Control modules and other electronics of all kinds fail, but there is no clear pattern of failure for active suspension system control modules. If the control module is to fail for any vehicle, it will likely show no connection with other similar vehicles pertaining to age or mileage at the time of failure. In general, ensuring that the charging system for the vehicle is maintained properly should help the electrical and computerized systems on the vehicle function more accurately and for a longer duration.

How are Active Suspension System Control Module issues diagnosed?

The diagnostic strategy for the active suspension system control module will vary with the issue presented to the technician. For instance, if one air spring fails to inflate, the technician would likely begin by checking the hardware at that air spring or inspecting for leaks. However, if one air spring at a time randomly failed to inflate, the technician would likely begin inspection at the control module. It is less important to understand the diagnostic process for active suspension systems than it is to understand that the process differs greatly depending on the fault exhibited and other clues which may be present.

How are Active Suspension System Control Modules replaced?

Once the control module has been recognized as the failed component, the technician will remove any obstructing covers or trim components, inspect and ensure the wiring harness and connectors for the module are in working order, and remove mounting hardware to remove the control module. Once the new control module is in place, the trim or other obstructions can be replaced and programming of the module can begin. As with most other procedures for automotive repair, the system will be tested before returning it to the customer.

RepairPal Recommendations for Active Suspension System Control Module issues

We recommend thorough testing of the active suspension system before replacing any parts that are suspected of failure. Since the control module uses the inputs of the various sensors around the vehicle to perform its functions, it can easily mimic the failure of those electrical sensors and components. This has led to the costly replacements of good components on many occasions.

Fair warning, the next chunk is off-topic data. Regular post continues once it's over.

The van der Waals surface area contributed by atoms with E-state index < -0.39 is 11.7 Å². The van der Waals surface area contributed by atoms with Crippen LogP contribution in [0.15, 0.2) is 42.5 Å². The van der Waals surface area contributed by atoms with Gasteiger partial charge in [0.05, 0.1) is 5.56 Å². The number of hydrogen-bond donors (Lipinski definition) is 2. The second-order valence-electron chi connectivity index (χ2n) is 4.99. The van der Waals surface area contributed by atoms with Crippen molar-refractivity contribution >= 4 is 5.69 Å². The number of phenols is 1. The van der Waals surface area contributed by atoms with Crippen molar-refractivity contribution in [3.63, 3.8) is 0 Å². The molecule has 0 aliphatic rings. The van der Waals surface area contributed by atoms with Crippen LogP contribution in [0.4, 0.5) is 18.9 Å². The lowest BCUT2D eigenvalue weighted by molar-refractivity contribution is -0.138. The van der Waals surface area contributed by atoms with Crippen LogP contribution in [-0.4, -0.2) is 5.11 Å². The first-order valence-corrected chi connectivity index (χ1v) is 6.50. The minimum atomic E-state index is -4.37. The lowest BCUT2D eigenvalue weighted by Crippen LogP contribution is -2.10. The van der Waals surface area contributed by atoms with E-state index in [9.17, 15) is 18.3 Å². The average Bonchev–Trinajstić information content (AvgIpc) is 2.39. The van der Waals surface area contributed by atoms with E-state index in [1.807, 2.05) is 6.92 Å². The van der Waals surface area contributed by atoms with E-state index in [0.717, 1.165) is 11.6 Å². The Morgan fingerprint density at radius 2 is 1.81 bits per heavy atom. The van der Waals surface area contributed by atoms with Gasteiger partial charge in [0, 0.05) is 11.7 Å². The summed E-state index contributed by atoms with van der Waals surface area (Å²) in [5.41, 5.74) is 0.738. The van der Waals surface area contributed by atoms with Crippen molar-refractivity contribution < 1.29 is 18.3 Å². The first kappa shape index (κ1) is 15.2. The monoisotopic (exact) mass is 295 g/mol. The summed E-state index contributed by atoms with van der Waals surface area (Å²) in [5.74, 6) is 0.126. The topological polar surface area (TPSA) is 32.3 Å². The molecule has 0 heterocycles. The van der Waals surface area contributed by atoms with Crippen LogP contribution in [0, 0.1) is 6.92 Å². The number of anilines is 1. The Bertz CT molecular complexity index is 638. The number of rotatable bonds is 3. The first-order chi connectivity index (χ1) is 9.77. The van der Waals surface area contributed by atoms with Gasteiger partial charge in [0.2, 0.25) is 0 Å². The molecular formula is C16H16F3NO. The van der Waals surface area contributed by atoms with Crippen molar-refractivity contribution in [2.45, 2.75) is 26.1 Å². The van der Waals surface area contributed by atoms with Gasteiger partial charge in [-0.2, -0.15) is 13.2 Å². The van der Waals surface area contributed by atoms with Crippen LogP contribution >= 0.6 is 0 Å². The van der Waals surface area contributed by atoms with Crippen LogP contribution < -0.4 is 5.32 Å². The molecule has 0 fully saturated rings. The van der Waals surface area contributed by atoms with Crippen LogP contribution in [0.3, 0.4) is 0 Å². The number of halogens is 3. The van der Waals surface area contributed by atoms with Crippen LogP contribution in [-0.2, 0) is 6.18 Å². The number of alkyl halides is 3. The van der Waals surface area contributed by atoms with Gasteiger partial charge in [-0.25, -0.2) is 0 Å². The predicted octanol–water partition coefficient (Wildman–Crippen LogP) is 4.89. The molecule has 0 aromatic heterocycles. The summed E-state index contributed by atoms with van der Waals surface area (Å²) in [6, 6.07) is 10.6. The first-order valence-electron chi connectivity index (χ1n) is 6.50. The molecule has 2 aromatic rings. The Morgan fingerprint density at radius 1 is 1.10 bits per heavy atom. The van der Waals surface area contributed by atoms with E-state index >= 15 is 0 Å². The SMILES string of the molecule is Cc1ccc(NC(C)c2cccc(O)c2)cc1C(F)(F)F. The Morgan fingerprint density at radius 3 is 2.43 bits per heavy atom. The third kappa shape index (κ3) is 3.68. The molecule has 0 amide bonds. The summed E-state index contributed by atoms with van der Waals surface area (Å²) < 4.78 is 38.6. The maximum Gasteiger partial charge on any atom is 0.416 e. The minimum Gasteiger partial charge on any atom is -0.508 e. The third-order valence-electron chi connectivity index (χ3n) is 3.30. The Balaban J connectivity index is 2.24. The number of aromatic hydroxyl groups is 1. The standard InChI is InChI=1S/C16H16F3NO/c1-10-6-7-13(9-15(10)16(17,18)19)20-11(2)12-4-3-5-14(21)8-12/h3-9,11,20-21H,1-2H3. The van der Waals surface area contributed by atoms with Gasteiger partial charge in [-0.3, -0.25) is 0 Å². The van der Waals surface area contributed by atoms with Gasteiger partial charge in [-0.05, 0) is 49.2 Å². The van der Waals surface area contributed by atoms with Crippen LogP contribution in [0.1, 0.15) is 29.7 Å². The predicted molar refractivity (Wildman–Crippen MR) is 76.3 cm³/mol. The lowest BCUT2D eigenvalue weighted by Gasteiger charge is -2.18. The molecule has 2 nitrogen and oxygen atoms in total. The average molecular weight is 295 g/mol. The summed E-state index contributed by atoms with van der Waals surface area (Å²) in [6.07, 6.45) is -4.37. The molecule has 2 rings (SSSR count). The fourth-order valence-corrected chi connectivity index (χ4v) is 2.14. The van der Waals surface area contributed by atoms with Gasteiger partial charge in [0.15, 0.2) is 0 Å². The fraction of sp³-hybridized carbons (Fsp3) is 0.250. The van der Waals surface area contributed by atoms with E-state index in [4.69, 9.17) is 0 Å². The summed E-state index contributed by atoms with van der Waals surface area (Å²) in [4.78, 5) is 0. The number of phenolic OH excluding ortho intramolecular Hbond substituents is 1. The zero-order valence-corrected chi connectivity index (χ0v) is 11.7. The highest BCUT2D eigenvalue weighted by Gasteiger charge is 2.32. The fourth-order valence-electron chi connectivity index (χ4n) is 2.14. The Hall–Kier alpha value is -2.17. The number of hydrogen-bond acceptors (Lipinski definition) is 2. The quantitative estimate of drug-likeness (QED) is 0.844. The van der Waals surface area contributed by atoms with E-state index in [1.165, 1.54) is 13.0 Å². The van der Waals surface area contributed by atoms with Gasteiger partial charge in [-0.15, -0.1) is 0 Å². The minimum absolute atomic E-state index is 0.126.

What to look out for when dealing with Active Suspension System Control Module issues

When diagnosing any active suspension system, the suspension must be deactivated before raising the vehicle with a jack. When the vehicle is lifted, the active suspension will attempt to level itself if left on, and this may result in damage to the active suspension system, or unstable lifting with the jack. If deactivating the system is not possible, disable the compressor.

Can I replace the Active Suspension System Control Module myself?

Diagnosing and replacing the control module for many systems is outside of the scope of the DIY mechanic. This is typically due to two factors, availability of high quality and high functioning scan tools, and inexperience servicing computerized automotive systems. As stated before, the control module can mimic issues that any component of the system can cause, and the cause of the issue may not be immediately understood as part of the system. If the fault is not abundantly clear, leave diagnosis of the active suspension system to a trained professional. This will ensure the issue is diagnosed and repaired properly.